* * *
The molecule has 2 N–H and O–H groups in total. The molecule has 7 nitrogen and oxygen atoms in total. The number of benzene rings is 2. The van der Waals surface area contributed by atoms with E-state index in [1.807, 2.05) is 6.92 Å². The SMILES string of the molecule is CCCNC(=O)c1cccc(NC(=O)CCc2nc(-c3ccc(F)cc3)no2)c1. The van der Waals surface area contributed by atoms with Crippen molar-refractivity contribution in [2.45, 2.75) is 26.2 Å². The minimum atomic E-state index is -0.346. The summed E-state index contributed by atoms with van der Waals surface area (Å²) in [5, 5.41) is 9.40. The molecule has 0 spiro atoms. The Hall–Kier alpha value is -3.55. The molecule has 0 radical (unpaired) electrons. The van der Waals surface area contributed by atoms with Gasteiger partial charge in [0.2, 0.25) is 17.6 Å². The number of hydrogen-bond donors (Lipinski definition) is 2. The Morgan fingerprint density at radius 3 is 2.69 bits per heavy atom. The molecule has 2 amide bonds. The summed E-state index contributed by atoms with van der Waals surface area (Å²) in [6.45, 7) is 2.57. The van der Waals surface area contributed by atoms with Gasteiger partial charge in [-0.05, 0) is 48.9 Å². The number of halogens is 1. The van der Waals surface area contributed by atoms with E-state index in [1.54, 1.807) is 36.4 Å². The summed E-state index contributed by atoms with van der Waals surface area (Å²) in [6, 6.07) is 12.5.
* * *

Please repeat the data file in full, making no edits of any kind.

The molecule has 2 N–H and O–H groups in total. The molecule has 7 nitrogen and oxygen atoms in total. The number of benzene rings is 2. The van der Waals surface area contributed by atoms with E-state index in [1.807, 2.05) is 6.92 Å². The SMILES string of the molecule is CCCNC(=O)c1cccc(NC(=O)CCc2nc(-c3ccc(F)cc3)no2)c1. The van der Waals surface area contributed by atoms with Crippen molar-refractivity contribution in [2.45, 2.75) is 26.2 Å². The minimum atomic E-state index is -0.346. The summed E-state index contributed by atoms with van der Waals surface area (Å²) in [5, 5.41) is 9.40. The molecule has 0 spiro atoms. The Hall–Kier alpha value is -3.55. The molecule has 0 radical (unpaired) electrons. The van der Waals surface area contributed by atoms with Gasteiger partial charge in [0.2, 0.25) is 17.6 Å². The number of hydrogen-bond donors (Lipinski definition) is 2. The Morgan fingerprint density at radius 3 is 2.69 bits per heavy atom. The molecule has 2 amide bonds. The summed E-state index contributed by atoms with van der Waals surface area (Å²) in [6.45, 7) is 2.57. The van der Waals surface area contributed by atoms with Gasteiger partial charge in [-0.05, 0) is 48.9 Å². The number of halogens is 1. The van der Waals surface area contributed by atoms with E-state index in [1.54, 1.807) is 36.4 Å². The summed E-state index contributed by atoms with van der Waals surface area (Å²) in [6, 6.07) is 12.5.